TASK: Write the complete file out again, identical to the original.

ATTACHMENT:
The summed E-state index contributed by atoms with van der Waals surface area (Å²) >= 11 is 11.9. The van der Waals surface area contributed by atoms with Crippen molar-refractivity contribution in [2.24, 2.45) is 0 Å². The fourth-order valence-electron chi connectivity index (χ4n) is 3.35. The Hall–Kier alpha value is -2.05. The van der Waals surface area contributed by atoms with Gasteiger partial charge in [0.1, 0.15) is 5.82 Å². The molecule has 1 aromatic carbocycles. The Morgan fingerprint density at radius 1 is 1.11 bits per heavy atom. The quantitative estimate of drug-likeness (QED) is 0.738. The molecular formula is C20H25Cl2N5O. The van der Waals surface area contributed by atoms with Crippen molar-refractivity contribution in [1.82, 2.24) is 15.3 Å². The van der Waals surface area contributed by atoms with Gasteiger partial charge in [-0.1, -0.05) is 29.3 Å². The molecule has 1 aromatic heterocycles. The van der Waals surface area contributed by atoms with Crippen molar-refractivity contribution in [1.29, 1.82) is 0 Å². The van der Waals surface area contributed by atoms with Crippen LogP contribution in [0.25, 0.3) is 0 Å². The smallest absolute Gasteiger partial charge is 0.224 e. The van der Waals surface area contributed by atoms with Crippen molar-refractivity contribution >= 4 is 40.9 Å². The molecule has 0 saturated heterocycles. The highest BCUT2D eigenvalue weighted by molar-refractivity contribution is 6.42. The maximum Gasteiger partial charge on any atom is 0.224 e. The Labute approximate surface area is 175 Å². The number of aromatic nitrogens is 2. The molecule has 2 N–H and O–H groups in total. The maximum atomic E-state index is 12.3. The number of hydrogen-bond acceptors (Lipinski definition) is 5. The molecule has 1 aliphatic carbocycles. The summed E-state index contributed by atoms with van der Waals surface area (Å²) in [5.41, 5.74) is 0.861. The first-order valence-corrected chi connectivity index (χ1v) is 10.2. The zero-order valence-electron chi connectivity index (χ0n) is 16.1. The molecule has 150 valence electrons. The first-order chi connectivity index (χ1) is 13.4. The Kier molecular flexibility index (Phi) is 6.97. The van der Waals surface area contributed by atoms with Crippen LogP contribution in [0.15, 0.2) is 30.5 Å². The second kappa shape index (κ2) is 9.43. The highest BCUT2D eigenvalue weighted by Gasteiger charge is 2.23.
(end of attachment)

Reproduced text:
The summed E-state index contributed by atoms with van der Waals surface area (Å²) >= 11 is 11.9. The van der Waals surface area contributed by atoms with Crippen molar-refractivity contribution in [2.24, 2.45) is 0 Å². The fourth-order valence-electron chi connectivity index (χ4n) is 3.35. The Hall–Kier alpha value is -2.05. The van der Waals surface area contributed by atoms with Gasteiger partial charge in [0.1, 0.15) is 5.82 Å². The molecule has 1 aromatic carbocycles. The Morgan fingerprint density at radius 1 is 1.11 bits per heavy atom. The quantitative estimate of drug-likeness (QED) is 0.738. The molecular formula is C20H25Cl2N5O. The van der Waals surface area contributed by atoms with Crippen molar-refractivity contribution in [1.82, 2.24) is 15.3 Å². The van der Waals surface area contributed by atoms with Gasteiger partial charge in [-0.1, -0.05) is 29.3 Å². The molecule has 1 aromatic heterocycles. The van der Waals surface area contributed by atoms with Crippen molar-refractivity contribution in [1.29, 1.82) is 0 Å². The van der Waals surface area contributed by atoms with Crippen LogP contribution in [0.25, 0.3) is 0 Å². The smallest absolute Gasteiger partial charge is 0.224 e. The van der Waals surface area contributed by atoms with Crippen molar-refractivity contribution >= 4 is 40.9 Å². The molecule has 0 saturated heterocycles. The highest BCUT2D eigenvalue weighted by molar-refractivity contribution is 6.42. The maximum Gasteiger partial charge on any atom is 0.224 e. The Labute approximate surface area is 175 Å². The number of aromatic nitrogens is 2. The molecule has 2 N–H and O–H groups in total. The maximum atomic E-state index is 12.3. The number of hydrogen-bond acceptors (Lipinski definition) is 5. The molecule has 1 aliphatic carbocycles. The summed E-state index contributed by atoms with van der Waals surface area (Å²) in [5.41, 5.74) is 0.861. The first-order valence-corrected chi connectivity index (χ1v) is 10.2. The zero-order valence-electron chi connectivity index (χ0n) is 16.1. The molecule has 150 valence electrons. The first-order chi connectivity index (χ1) is 13.4. The Kier molecular flexibility index (Phi) is 6.97. The van der Waals surface area contributed by atoms with Crippen LogP contribution in [0.15, 0.2) is 30.5 Å². The second kappa shape index (κ2) is 9.43. The highest BCUT2D eigenvalue weighted by Gasteiger charge is 2.23.